New frontiers for transportation policy: regulating autonomous vehicles, replacing/augmenting the gas tax

Changes in the way we drive (or, rather, let the robot drive us) and the fuel efficiency of next generation cars and trucks compound challenges for transportation policymakers.

With respect to fuel efficiency, National Council of State Legislatures writes

Just a day after the White House said it was considering supporting a bump in the federal gasoline tax, a trio of state legislatyors at NCSL’s State Transportation Leaders Symposium detailed some innovative approaches to raising transportation fund using the motor fuel tax.

When North Carolina Representative John Torbett (R) started looking at the gas tax in his state, he was convinced of the folly of basing a funding mechanism on such an unstable commodity. The current gas tax formula, he said, “was declining on a death spiral.”

NCSL reports that state legislature’s are looking at linking the gas tax to escalators like population growth and inflation, increased tolling, and congestion pricing. Washington, as we wrote, will try a pay-per-mile experiment early next year.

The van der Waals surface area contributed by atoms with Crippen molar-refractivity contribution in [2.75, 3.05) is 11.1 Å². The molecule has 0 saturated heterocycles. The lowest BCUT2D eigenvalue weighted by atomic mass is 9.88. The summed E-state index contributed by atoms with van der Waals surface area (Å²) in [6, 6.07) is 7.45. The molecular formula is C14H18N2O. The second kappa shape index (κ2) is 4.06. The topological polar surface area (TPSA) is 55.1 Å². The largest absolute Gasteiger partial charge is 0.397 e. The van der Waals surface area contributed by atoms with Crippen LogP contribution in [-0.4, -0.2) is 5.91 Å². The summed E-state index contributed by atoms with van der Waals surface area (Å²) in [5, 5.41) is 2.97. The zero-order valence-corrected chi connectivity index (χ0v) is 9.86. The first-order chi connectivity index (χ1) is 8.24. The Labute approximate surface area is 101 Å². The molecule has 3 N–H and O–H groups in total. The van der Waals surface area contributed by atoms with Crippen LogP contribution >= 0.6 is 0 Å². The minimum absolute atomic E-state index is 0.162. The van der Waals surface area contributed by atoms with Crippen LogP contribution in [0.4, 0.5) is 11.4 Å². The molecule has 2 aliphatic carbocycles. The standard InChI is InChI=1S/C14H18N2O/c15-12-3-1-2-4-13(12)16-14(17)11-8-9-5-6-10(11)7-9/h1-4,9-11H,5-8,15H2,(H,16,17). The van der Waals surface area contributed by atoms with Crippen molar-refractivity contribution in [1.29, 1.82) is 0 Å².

With respect to autonomous vehicles, NCSL also has thoughts.

Autonomous vehicles were in the driver’s seat during the second day of NCSL’s State Transportation Leaders Symposium last week in Denver. Lawmakers, researchers and administrators from both the public and private sectors engaged in what exactly an autonomous vehicle is, what regulatory structure is needed and what kind of infrastructure states need to fully utilize the benefits and cope with the challenges of the coming…

As for legislators, [Austin] Brown [executive director of the Policy Institute of Energy, Environment and the Economy at the University of California, Davis] advised it is “a unique time to get a policy framework in place to get the benefits from automated vehicles and minimize unintended consequences,” mentioning safety, congestion, pollution and equity as important issues related to automated,automated vehicles.

“The role of public policy,” he said, “is to help us do the things that are hard but are still a good idea.” 

In our state, autonomous vehicles are part of ambitious plans for the region’s transportation future. The policy implications are, as always, significant and worth watching.